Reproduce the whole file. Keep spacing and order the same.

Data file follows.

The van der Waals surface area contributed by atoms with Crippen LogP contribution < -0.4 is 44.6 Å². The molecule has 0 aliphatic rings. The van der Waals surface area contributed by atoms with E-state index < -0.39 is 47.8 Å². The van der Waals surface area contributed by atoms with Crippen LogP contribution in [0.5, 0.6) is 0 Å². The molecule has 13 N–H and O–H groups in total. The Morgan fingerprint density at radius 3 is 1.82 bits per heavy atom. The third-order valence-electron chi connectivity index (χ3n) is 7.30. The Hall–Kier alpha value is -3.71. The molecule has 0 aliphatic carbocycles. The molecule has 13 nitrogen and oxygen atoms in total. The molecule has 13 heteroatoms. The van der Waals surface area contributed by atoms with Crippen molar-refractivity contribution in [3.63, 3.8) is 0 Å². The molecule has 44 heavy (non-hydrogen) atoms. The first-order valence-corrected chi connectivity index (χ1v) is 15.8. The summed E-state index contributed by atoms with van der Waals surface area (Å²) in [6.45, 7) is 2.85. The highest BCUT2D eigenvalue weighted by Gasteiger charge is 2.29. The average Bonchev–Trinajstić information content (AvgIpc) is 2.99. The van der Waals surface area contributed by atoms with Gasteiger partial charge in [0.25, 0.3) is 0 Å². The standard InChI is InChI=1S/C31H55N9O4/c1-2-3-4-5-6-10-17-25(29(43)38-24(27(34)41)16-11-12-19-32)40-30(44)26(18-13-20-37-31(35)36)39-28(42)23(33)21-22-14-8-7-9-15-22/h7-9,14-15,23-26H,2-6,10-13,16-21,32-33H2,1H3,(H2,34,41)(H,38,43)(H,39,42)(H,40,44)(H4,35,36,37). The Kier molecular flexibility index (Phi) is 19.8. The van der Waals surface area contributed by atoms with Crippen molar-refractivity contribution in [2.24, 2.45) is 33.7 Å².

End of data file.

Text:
The van der Waals surface area contributed by atoms with Crippen LogP contribution < -0.4 is 44.6 Å². The molecule has 0 aliphatic rings. The van der Waals surface area contributed by atoms with E-state index < -0.39 is 47.8 Å². The van der Waals surface area contributed by atoms with Crippen LogP contribution in [0.5, 0.6) is 0 Å². The molecule has 13 N–H and O–H groups in total. The Morgan fingerprint density at radius 3 is 1.82 bits per heavy atom. The third-order valence-electron chi connectivity index (χ3n) is 7.30. The Hall–Kier alpha value is -3.71. The molecule has 0 aliphatic carbocycles. The molecule has 13 nitrogen and oxygen atoms in total. The molecule has 13 heteroatoms. The van der Waals surface area contributed by atoms with Crippen molar-refractivity contribution in [3.63, 3.8) is 0 Å². The molecule has 44 heavy (non-hydrogen) atoms. The first-order valence-corrected chi connectivity index (χ1v) is 15.8. The summed E-state index contributed by atoms with van der Waals surface area (Å²) in [6.45, 7) is 2.85. The highest BCUT2D eigenvalue weighted by Gasteiger charge is 2.29. The average Bonchev–Trinajstić information content (AvgIpc) is 2.99. The van der Waals surface area contributed by atoms with Gasteiger partial charge in [0.25, 0.3) is 0 Å². The standard InChI is InChI=1S/C31H55N9O4/c1-2-3-4-5-6-10-17-25(29(43)38-24(27(34)41)16-11-12-19-32)40-30(44)26(18-13-20-37-31(35)36)39-28(42)23(33)21-22-14-8-7-9-15-22/h7-9,14-15,23-26H,2-6,10-13,16-21,32-33H2,1H3,(H2,34,41)(H,38,43)(H,39,42)(H,40,44)(H4,35,36,37). The Kier molecular flexibility index (Phi) is 19.8. The van der Waals surface area contributed by atoms with Crippen molar-refractivity contribution in [2.24, 2.45) is 33.7 Å².